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Huawei Slash New Phone Orders By 30%

Chinese smartphone giant, Huawei, has reportedly slashed component orders for its new Mate 40 phone by 30%. The device is set to release internationally in coming weeks, and follows the loss of its Android license.

Commentators claim the order reflects decreased user demand (particularly from outside China) exacerbated by the financial impact of the COVID19 crisis.

Huawei has historically used the IFA trade show in Berlin to unveil its latest homegrown ‘Kirin’ processor. Despite the show’s in-person cancellation this year, Huawei did not use its virtual keynote to debut a new platform.

The Chinese tech giant’s online keynote was used to affirm its commitment to the European phone market, asserting it was not ‘backing down’ despite heightened trade tensions with the US.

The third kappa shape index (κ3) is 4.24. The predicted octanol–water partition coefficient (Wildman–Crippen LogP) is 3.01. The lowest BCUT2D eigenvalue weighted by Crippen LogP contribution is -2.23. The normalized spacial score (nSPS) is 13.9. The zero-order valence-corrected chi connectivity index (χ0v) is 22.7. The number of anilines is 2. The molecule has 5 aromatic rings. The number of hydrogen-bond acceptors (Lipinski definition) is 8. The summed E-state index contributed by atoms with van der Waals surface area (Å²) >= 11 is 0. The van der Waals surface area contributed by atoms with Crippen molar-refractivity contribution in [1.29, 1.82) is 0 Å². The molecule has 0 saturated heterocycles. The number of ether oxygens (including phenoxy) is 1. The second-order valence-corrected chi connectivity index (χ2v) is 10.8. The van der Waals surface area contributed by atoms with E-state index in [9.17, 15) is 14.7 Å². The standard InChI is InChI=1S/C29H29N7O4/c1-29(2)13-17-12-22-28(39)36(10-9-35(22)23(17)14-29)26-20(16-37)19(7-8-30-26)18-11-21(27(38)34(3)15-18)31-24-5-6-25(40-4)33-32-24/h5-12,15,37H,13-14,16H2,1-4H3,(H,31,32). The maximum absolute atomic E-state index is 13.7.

In June, Huawei revealed it was hoping to sell around 8 million units of the new phone line-up, however, commentators remain cautious at this forecast given political uncertainty and supplier relations.

Last month, Huawei Chief Executive Richard Yu revealed the Mate 40 smartphones would use HiSilicon chips, but reports suggest the US government is blocking this. It comes as Qualcomm continues to lobby the Trump administration to allow it to sell chips to Huawei.

Latest numbers from Strategy Analytics forecasts the global smartphone market to shrunk 11% versus last year, following the economic impact of the coronavirus pandemic.

[Leaked Huawei Mate 40 renders]

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